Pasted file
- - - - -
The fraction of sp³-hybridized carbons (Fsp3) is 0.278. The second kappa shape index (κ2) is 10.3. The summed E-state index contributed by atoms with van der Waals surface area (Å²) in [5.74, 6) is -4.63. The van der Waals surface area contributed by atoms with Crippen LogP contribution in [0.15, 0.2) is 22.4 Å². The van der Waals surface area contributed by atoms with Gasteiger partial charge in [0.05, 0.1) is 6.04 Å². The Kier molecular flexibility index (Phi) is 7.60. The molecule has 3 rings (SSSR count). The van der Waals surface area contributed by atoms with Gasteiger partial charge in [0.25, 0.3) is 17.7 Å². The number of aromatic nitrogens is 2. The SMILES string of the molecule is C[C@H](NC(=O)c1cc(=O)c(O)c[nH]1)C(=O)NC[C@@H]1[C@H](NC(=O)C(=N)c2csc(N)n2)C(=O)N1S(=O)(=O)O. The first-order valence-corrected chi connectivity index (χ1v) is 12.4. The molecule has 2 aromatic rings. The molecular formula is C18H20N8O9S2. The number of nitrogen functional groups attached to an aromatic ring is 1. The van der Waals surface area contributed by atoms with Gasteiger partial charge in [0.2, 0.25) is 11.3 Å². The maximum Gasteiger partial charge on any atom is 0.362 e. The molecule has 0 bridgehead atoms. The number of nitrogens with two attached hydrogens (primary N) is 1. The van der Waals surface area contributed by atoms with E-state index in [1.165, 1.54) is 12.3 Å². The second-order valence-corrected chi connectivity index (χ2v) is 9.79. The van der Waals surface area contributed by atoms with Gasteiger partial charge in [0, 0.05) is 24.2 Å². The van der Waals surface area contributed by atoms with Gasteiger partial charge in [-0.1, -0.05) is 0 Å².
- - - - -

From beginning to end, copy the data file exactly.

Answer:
The fraction of sp³-hybridized carbons (Fsp3) is 0.278. The second kappa shape index (κ2) is 10.3. The summed E-state index contributed by atoms with van der Waals surface area (Å²) in [5.74, 6) is -4.63. The van der Waals surface area contributed by atoms with Crippen LogP contribution in [0.15, 0.2) is 22.4 Å². The van der Waals surface area contributed by atoms with Gasteiger partial charge in [0.05, 0.1) is 6.04 Å². The Kier molecular flexibility index (Phi) is 7.60. The molecule has 3 rings (SSSR count). The van der Waals surface area contributed by atoms with Gasteiger partial charge in [0.25, 0.3) is 17.7 Å². The number of aromatic nitrogens is 2. The SMILES string of the molecule is C[C@H](NC(=O)c1cc(=O)c(O)c[nH]1)C(=O)NC[C@@H]1[C@H](NC(=O)C(=N)c2csc(N)n2)C(=O)N1S(=O)(=O)O. The first-order valence-corrected chi connectivity index (χ1v) is 12.4. The molecule has 2 aromatic rings. The molecular formula is C18H20N8O9S2. The number of nitrogen functional groups attached to an aromatic ring is 1. The van der Waals surface area contributed by atoms with Gasteiger partial charge in [0.2, 0.25) is 11.3 Å². The maximum Gasteiger partial charge on any atom is 0.362 e. The molecule has 0 bridgehead atoms. The number of nitrogens with two attached hydrogens (primary N) is 1. The van der Waals surface area contributed by atoms with E-state index in [1.165, 1.54) is 12.3 Å². The second-order valence-corrected chi connectivity index (χ2v) is 9.79. The van der Waals surface area contributed by atoms with Gasteiger partial charge in [0, 0.05) is 24.2 Å². The van der Waals surface area contributed by atoms with Gasteiger partial charge in [-0.1, -0.05) is 0 Å².